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Saturday, December 20, 2014 |  Madison, WI: 30.0° F  Fog/Mist
The Daily

MOVIES

Sanctum is a soaking-wet mess

Producer James Cameron's reputation for examining the deep, dark fissures in both man and nature takes a serious hit with Sanctum, a messy, atrociously written and unevenly acted descent into a subterranean adventure, supposedly based on true events. >More
 Jason Statham is a boring assassin in The Mechanic

Mere hours after extolling the gravelly British pleasures of Jason Statham's acting career thus far to an unconvinced friend (Lock, Stock and Two Smoking Barrels! The Bank Job! those Crank movies!), I walked out of The Mechanic remembering the downside of Statham's CV: Death Race, The Expendables, etc. >More
 Vision is a nuanced portrayal of a 12th-century nun

Vision: From the Life of Hildegard von Bingen is the fifth collaboration between writer/director Margarethe von Trotta and beautiful leading lady Barbara Sukowa, both icons of the German New Wave. It finds them in a nunnery. >More
 Sundance Film Festival U.S.A. brings a little Park City to Madison with Like Crazy

In January, Madison and Park City, Utah have much in common. It's cold. There's lots of snow. And both cities host the Sundance Film Festival. Well, Madison hosts a piece of it, anyway. On Thursday, Jan. 27, Sundance Madison will be the local outpost of Sundance Film Festival U.S.A. >More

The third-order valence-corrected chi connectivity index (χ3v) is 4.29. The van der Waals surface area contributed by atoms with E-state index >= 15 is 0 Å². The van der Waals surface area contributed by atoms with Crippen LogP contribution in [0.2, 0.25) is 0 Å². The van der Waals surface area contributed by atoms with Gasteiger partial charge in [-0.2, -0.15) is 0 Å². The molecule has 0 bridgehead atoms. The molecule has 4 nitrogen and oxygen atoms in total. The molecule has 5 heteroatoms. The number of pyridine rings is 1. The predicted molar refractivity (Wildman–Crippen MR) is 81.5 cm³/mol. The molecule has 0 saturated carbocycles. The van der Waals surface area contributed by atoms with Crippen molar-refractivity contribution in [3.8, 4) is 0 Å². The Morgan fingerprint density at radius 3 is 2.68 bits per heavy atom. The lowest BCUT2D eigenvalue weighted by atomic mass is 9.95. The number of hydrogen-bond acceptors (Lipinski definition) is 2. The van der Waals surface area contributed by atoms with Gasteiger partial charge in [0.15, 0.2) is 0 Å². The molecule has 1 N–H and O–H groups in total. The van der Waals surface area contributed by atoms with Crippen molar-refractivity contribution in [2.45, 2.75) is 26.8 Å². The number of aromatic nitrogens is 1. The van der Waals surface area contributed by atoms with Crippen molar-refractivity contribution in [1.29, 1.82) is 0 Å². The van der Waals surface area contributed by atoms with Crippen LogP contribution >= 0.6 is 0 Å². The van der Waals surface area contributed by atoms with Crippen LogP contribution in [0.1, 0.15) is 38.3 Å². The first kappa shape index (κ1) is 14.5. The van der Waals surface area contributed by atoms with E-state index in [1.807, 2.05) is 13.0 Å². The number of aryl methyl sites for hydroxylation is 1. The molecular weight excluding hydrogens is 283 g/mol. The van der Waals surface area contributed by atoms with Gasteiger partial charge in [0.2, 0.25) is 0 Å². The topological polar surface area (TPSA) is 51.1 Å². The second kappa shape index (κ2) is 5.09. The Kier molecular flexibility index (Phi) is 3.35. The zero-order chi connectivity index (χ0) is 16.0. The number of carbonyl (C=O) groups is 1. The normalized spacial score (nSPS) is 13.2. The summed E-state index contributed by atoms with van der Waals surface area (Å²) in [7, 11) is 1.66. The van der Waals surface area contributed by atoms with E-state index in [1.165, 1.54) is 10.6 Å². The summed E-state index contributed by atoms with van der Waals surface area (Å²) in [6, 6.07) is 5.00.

National Theatre of London 'Captured Live' series at Sundance Madison opens with Fela!

The National Theatre of London is coming to Madison's Sundance Cinemas. Officials for the Hilldale movie house are announcing today that the National Theatre of London Captured Live series will debut with screenings of Fela! on Jan. 31 and Feb. 5 at Sundance. Presented in conjunction with the UW African Studies Program, the Fela! screenings herald Sundance's launch of a variation on Metropolitan Opera Live screenings and other special events mounted in recent years at other movie houses. >More
 Prisoners flee a gulag in The Way Back

Filled with overpowering landscapes and spectacular desolation, and based on a supposedly true story, Peter Weir's The Way Back gives us an often riveting vision of escape and the wilderness. >More
 UW Cinematheque's spring 2011 season is a dream come true

January is the pits for Hollywood releases, unless for some reason you're excited about Nicolas Cage's Season of the Witch. Over at the UW Cinematheque, however, you'll find no shortage of stimulation. The cineastes who run the free program at 4070 Vilas Hall have planned a typically ambitious spring season, kicking off this weekend with two black-and-white classics from the 1950s. >More
 The nuanced Rabbit Hole mourns a child's loss

Rabbit Hole is pretty modest, dramatically speaking, and that is its virtue. Watching this very good melodrama about grieving parents, I kept thinking, not with kindness, of another melodrama about grieving parents: Robert Redford's Ordinary People, which is emotionally flamboyant to the point of camp. >More
 The Dilemma is a complex look at emotional responsibility

Being lifelong friends can be difficult. Those relationships are tough, lovely work. Marriages are even more fraught, primed for passion or peril or plain old deceit. Ron Howard's The Dilemma looks unpromising, with its opening in January's movie wasteland and a listless ad campaign that practically preordains an unaware audience. >More
 Cut! Wisconsin's moviemaking tax incentive didn't get a fair chance

When legendary horror star Lon Chaney shot his last silent film, Thunder, near Green Bay during a harsh winter, Wisconsin gave him a gift. We gave him pneumonia. He died soon after. That film was about a train, with Chaney as the engineer. It was the state's first brush with big-league filmmaking. >More
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